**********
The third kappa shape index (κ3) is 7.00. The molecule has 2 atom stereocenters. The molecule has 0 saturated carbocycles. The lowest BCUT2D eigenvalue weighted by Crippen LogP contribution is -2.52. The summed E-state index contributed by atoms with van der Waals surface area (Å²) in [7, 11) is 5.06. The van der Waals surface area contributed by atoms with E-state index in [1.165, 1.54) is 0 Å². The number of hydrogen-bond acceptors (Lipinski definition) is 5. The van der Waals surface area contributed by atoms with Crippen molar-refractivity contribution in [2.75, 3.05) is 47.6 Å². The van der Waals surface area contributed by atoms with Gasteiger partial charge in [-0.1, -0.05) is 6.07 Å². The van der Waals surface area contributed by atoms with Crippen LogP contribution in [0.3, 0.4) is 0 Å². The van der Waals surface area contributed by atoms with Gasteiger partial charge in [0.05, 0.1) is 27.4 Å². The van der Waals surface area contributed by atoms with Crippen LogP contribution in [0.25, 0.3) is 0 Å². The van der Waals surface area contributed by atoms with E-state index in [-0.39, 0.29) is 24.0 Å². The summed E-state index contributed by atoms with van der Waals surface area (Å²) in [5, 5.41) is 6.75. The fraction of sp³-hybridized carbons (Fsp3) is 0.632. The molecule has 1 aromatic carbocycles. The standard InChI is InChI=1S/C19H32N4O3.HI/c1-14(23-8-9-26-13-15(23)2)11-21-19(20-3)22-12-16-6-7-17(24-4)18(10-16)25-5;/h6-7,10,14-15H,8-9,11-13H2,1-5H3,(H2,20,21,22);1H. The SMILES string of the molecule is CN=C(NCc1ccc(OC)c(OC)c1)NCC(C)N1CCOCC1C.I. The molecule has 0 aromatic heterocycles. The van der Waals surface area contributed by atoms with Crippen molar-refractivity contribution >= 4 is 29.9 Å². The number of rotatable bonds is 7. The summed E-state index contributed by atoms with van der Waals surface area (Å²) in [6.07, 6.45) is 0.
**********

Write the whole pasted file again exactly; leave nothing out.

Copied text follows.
The third kappa shape index (κ3) is 7.00. The molecule has 2 atom stereocenters. The molecule has 0 saturated carbocycles. The lowest BCUT2D eigenvalue weighted by Crippen LogP contribution is -2.52. The summed E-state index contributed by atoms with van der Waals surface area (Å²) in [7, 11) is 5.06. The van der Waals surface area contributed by atoms with E-state index in [1.165, 1.54) is 0 Å². The number of hydrogen-bond acceptors (Lipinski definition) is 5. The van der Waals surface area contributed by atoms with Crippen molar-refractivity contribution in [2.75, 3.05) is 47.6 Å². The van der Waals surface area contributed by atoms with Gasteiger partial charge in [-0.1, -0.05) is 6.07 Å². The van der Waals surface area contributed by atoms with Crippen LogP contribution in [0.3, 0.4) is 0 Å². The van der Waals surface area contributed by atoms with Gasteiger partial charge in [0.05, 0.1) is 27.4 Å². The van der Waals surface area contributed by atoms with Crippen LogP contribution in [0.25, 0.3) is 0 Å². The van der Waals surface area contributed by atoms with E-state index in [-0.39, 0.29) is 24.0 Å². The summed E-state index contributed by atoms with van der Waals surface area (Å²) in [5, 5.41) is 6.75. The fraction of sp³-hybridized carbons (Fsp3) is 0.632. The molecule has 1 aromatic carbocycles. The standard InChI is InChI=1S/C19H32N4O3.HI/c1-14(23-8-9-26-13-15(23)2)11-21-19(20-3)22-12-16-6-7-17(24-4)18(10-16)25-5;/h6-7,10,14-15H,8-9,11-13H2,1-5H3,(H2,20,21,22);1H. The SMILES string of the molecule is CN=C(NCc1ccc(OC)c(OC)c1)NCC(C)N1CCOCC1C.I. The molecule has 0 aromatic heterocycles. The van der Waals surface area contributed by atoms with Crippen molar-refractivity contribution >= 4 is 29.9 Å². The number of rotatable bonds is 7. The summed E-state index contributed by atoms with van der Waals surface area (Å²) in [6.07, 6.45) is 0.